N % N % OR (95% CI) P-value OR (95% CI) P-value

Ever exposed to diesel

Never 402 61.1 869 63.9 1.00 1.00

Ever 256 38.9 491 36.1 1.07 (0.88-1 .31) 0.51 0.88 (0.70-1 .11) 0.29

Highest attained concentration of exposure to diesel

Unexposed 402 61.1 869 63.9 1.00 1.00

Low 162 24.6 377 27.7 0.88 (0.70-1 .10) 0.26 0.78 (0.60-1 .00) 0.05

Medium 66 10.0 89 6.5 1.46 (1.03-2 .08) 0.03 1.19 (0.81-1 .75) 0.37

High 28 4.3 25 1.8 2.60 (1.47-4.61) <0.01 1.64 (0.87-3 .08) 0.12

P trend <0.01 0.49

Highest attained frequency of exposure to diesel

Unexposed 402 61.1 869 63.9 1.00 1.00

<5% 20 3.0 51 3.8 0.88 (0.51-1 .52) 0.65 0.77 (0.44-1 .36) 0.37

5-30% 133 20.2 270 19.9 0.97 (0.75-1 .24) 0.78 0.83 (0.62-1 .10) 0.19

>30% 103 15.7 170 12.5 1.30 (0.98-1 .72) 0.07 1.00 (0.74-1 .37) 0.98

P trend 0.22 0.57

Duration of exposure to diesel

Unexposed 402 61.7 869 64.4 1.00 1.00

<7 70 10.7 120 8.9 1.23 (0.89-1 .71) 0.21 1.05 (0.74-1 .49) 0.79

7-26 80 12.3 164 12.2 1.04 (0.77-1 .40) 0.81 0.80 (0.57-1 .12) 0.19

>26 100 15.3 196 14.5 0.99 (0.75-1 .31) 0.93 0.83 (0.61-1 .15) 0.26

P trend 0.52 0.29

Duration of exposure at low concentrations of diesel

Unexposed 453 69.3 945 69.9 1.00 1.00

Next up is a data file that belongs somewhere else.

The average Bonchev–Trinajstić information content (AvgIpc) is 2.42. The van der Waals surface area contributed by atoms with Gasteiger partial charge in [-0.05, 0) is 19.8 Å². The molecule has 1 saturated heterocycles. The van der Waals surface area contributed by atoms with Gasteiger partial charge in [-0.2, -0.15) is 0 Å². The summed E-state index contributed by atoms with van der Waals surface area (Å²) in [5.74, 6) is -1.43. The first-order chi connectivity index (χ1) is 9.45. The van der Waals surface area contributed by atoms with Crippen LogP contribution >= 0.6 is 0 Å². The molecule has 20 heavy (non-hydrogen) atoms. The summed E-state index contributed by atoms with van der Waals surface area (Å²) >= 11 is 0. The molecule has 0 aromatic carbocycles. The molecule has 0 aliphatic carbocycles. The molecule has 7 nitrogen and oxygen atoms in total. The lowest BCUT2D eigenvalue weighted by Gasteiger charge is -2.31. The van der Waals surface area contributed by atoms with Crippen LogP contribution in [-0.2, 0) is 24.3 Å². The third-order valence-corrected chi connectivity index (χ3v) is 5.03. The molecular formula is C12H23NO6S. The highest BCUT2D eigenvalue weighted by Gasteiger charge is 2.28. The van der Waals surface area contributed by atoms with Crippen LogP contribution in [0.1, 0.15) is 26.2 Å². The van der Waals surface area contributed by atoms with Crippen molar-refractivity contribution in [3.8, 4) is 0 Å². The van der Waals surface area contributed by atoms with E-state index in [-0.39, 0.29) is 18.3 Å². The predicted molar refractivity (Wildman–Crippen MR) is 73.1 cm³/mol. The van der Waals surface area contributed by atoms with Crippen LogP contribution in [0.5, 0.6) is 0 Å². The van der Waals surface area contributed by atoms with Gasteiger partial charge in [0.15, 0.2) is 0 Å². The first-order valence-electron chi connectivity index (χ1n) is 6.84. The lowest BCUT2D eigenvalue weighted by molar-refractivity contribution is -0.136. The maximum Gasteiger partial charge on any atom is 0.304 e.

<6 54 8.3 98 7.3 1.22 (0.85-1 .74) 0.30 0.98 (0.67-1 .43) 0.91

6-26 74 11.3 143 10.6 1.01 (0.74-1 .38) 0.96 0.84 (0.60-1 .17) 0.31

>26 73 11.2 166 12.3 0.80 (0.59-1 .09) 0.16 0.72 (0.51-1 .01) 0.06

P trend 0.78 0.12

Duration of exposure at high concentrations of diesel

Unexposed 630 96.0 1335 98.2 1.00 1.00

<10 11 1.7 13 1.0 2.05 (0.86-4.85) 0.10 1.24 (0.52-2.94) 0.63

>10 15 2.3 11 0.8 2.94 (1.36-6.37) <0.01 2.45 (1.04-5.74) 0.04

P trend <0.01 0.07

Cumulative exposure to diesel

Unexposed 402 61.7 869 64.4 1.00 1.00

Lowest tertile 69 10.6 127 9.4 1.14 (0.82-1 .57) 0.44 0.96 (0.68-1 .36) 0.81

Middle tertile 70 10.7 155 11.5 0.91 (0.66-1 .24) 0.55 0.76 (0.54-1 .07) 0.11

Highest tertile 111 17.0 198 14.7 1.15 (0.88-1 .51) 0.31 0.93 (0.68-1 .28) 0.66

P trend 0.50 0.34